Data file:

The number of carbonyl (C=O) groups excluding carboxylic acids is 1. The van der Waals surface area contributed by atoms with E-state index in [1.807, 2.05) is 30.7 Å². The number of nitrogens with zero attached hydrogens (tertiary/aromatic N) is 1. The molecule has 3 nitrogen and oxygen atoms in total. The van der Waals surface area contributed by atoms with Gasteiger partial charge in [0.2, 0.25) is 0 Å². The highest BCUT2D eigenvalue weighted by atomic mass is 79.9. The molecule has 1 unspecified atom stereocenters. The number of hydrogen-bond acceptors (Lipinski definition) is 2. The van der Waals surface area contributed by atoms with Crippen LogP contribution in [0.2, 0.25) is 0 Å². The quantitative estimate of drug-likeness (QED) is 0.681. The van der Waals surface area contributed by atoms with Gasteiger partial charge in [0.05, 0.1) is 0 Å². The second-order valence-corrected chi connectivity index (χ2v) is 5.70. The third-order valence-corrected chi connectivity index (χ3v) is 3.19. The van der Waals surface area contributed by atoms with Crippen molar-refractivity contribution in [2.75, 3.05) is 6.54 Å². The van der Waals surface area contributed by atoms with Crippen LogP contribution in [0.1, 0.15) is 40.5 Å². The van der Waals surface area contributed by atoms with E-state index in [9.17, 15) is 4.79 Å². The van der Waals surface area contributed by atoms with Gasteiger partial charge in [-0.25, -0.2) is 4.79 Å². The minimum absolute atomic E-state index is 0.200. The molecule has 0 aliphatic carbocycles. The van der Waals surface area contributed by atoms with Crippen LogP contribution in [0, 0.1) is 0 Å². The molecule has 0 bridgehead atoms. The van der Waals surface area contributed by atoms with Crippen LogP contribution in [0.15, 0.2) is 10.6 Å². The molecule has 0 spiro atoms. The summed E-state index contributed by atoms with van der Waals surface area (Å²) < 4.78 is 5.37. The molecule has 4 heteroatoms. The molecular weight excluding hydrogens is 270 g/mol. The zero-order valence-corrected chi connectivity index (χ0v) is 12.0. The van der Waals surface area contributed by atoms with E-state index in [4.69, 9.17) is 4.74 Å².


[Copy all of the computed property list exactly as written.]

The number of carbonyl (C=O) groups excluding carboxylic acids is 1. The van der Waals surface area contributed by atoms with E-state index in [1.807, 2.05) is 30.7 Å². The number of nitrogens with zero attached hydrogens (tertiary/aromatic N) is 1. The molecule has 3 nitrogen and oxygen atoms in total. The van der Waals surface area contributed by atoms with Gasteiger partial charge in [0.2, 0.25) is 0 Å². The highest BCUT2D eigenvalue weighted by atomic mass is 79.9. The molecule has 1 unspecified atom stereocenters. The number of hydrogen-bond acceptors (Lipinski definition) is 2. The van der Waals surface area contributed by atoms with Crippen LogP contribution in [0.2, 0.25) is 0 Å². The quantitative estimate of drug-likeness (QED) is 0.681. The van der Waals surface area contributed by atoms with Gasteiger partial charge in [0.05, 0.1) is 0 Å². The second-order valence-corrected chi connectivity index (χ2v) is 5.70. The third-order valence-corrected chi connectivity index (χ3v) is 3.19. The van der Waals surface area contributed by atoms with Crippen molar-refractivity contribution in [2.75, 3.05) is 6.54 Å². The van der Waals surface area contributed by atoms with Crippen LogP contribution in [0.1, 0.15) is 40.5 Å². The van der Waals surface area contributed by atoms with E-state index in [9.17, 15) is 4.79 Å². The van der Waals surface area contributed by atoms with Gasteiger partial charge in [-0.25, -0.2) is 4.79 Å². The minimum absolute atomic E-state index is 0.200. The molecule has 0 aliphatic carbocycles. The van der Waals surface area contributed by atoms with Crippen LogP contribution in [0, 0.1) is 0 Å². The molecule has 0 bridgehead atoms. The van der Waals surface area contributed by atoms with Crippen LogP contribution in [0.15, 0.2) is 10.6 Å². The molecule has 0 spiro atoms. The summed E-state index contributed by atoms with van der Waals surface area (Å²) < 4.78 is 5.37. The molecule has 4 heteroatoms. The molecular weight excluding hydrogens is 270 g/mol. The zero-order valence-corrected chi connectivity index (χ0v) is 12.0. The van der Waals surface area contributed by atoms with E-state index in [4.69, 9.17) is 4.74 Å².